Vintage experiences for a beginner

//Vintage experiences for a beginner

Stepping ashore in Spain and Portugal, Blackbeard samples a selection of Spirit of Adventure’s port excursions, all included in the fare

Santiago-11.jpgVarious factors prevented me boarding a cruise ship up until now, the main aversion being a feeling that it wasn’t really the best way to see a city.
After a week at sea, my opinion has changed. There is no other way of sampling so many places, so conveniently, in such a short space of time, in such comfort for such a relatively small amount of money.
You might not get the opportunity to fully drink in a city or explore as much as you would be able to in a long weekend, but if you get a taste for a city you can always return another day. And if you don’t like it, you can cross it off the list with no harm done.
In just one week sailing on the Spirit of Adventure I can add Bilbao, Santiago de Compostela, Porto, Seville and Malaga to my list of cities visited – and the cruise fare included at least one excursion at each port.
For me, the cruise was very much a tale of two cathedrals, those of Santiago de Compostela and Seville. Both are Gothic architectural marvels and completely remarkable.
The former is the supposed resting place of one of Christ’s apostles, Saint James. It has been a traditional pilgrimage destination since the Middle Ages, when it was widely believed that – no matter how chaste and pure your life – you would burn in hell for all eternity if you didn’t visit the city to pay homage.
The cathedral still attracts pilgrims to this day, though how many of those still believe that it will ensure their entry through the Pearly Gates can only be guessed at.
On full-day excursions like this one, lunch is usually included and it was in Santiago that I got to see first hand how Spirit of Adventure do lunch ashore. It became the second big attraction of the day.
From the moment we entered the Hostal dos Reis Catolicos, just off the Plaza do Obradorio, we were continually plied with wine. There were four courses to eat and it was two hours before we re-boarded our coaches for a welcome snooze on the journey back to the ship.
Whereas the cathedral in Santiago is the focal point of the city and seems to grow out of the tiny streets, Seville’s cathedral is much larger and grander. It is in fact the largest Gothic cathedral – and the third largest church – in the world.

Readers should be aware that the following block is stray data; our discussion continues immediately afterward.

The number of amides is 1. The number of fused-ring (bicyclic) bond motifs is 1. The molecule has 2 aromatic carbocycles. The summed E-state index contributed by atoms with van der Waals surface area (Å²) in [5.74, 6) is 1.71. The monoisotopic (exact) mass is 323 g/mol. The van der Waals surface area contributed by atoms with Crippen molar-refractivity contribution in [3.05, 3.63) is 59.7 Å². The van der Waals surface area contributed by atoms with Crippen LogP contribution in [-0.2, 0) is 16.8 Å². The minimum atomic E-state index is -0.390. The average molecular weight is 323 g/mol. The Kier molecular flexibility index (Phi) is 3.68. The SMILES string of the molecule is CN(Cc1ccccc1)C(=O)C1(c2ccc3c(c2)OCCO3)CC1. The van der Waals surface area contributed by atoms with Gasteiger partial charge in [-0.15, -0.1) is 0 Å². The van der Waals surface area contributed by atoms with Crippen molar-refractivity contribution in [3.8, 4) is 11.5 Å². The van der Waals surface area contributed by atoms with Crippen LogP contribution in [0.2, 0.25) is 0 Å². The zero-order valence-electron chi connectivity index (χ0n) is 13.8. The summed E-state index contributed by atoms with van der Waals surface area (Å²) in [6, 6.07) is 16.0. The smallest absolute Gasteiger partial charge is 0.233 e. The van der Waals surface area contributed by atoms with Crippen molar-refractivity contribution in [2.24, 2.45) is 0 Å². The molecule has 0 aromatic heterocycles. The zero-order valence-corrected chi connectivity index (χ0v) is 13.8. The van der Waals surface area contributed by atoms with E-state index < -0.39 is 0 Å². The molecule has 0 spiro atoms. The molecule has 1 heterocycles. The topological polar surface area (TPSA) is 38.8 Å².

Construction work began in 1402 and continued until 1506, the same year that Christopher Columbus died. The explorer’s remains are buried in the cathedral, although they didn’t reach there until 1898, after being transported from Spain to the Caribbean and back again.
The panoramic views of the city from the top of the bell tower are well worth the strenuous climb and the interior is no less impressive. At 30 metres from floor to ceiling there’s plenty of room for the colony of bats I saw flying up in the rafters.
Sandwiched between the Spanish cities was a visit to Porto in Portugal, most famous for the fortified wine which carries its name.
A boat trip was followed by a visit to Graham’s cellars for a tasting and an opportunity to buy bottles of vintage Port for twice the price you can buy them in England. I settled for a free sample of late-bottled and one of a tasty white Port.
Back on the ship there was more wine tasting – the cruise was, after all, subtitled “Vineyards of France and Iberia.” So all in all, the week was the perfect sampler for me – both for sailing and slurping.

By | 2017-06-15T16:00:38+00:00 12 September 2009|Cruise Destinations|0 Comments

About the Author:

John Honeywell is a travel writer specialising in cruise ships and cruise travel. Winner of CLIA UK's Contribution to Cruise award 2017.

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